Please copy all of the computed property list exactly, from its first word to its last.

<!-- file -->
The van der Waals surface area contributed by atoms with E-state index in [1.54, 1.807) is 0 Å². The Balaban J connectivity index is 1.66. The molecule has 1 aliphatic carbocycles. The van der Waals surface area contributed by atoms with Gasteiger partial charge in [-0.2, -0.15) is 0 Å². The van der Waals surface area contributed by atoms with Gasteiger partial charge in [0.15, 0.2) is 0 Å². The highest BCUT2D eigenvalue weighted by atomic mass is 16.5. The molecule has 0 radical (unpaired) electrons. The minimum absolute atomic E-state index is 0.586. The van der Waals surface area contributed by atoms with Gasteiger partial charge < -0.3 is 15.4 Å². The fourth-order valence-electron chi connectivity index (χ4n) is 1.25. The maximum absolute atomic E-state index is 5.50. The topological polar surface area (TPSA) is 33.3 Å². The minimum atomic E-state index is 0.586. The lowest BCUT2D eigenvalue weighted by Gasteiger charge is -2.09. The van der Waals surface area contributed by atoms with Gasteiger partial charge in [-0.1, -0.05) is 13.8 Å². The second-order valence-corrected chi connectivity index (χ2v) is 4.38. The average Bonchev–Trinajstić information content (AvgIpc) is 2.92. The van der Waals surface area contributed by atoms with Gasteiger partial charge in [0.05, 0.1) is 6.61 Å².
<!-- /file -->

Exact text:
The van der Waals surface area contributed by atoms with E-state index in [1.54, 1.807) is 0 Å². The Balaban J connectivity index is 1.66. The molecule has 1 aliphatic carbocycles. The van der Waals surface area contributed by atoms with Gasteiger partial charge in [-0.2, -0.15) is 0 Å². The van der Waals surface area contributed by atoms with Gasteiger partial charge in [0.15, 0.2) is 0 Å². The highest BCUT2D eigenvalue weighted by atomic mass is 16.5. The molecule has 0 radical (unpaired) electrons. The minimum absolute atomic E-state index is 0.586. The van der Waals surface area contributed by atoms with Gasteiger partial charge < -0.3 is 15.4 Å². The fourth-order valence-electron chi connectivity index (χ4n) is 1.25. The maximum absolute atomic E-state index is 5.50. The topological polar surface area (TPSA) is 33.3 Å². The minimum atomic E-state index is 0.586. The lowest BCUT2D eigenvalue weighted by Gasteiger charge is -2.09. The van der Waals surface area contributed by atoms with Gasteiger partial charge in [-0.1, -0.05) is 13.8 Å². The second-order valence-corrected chi connectivity index (χ2v) is 4.38. The average Bonchev–Trinajstić information content (AvgIpc) is 2.92. The van der Waals surface area contributed by atoms with Gasteiger partial charge in [0.05, 0.1) is 6.61 Å².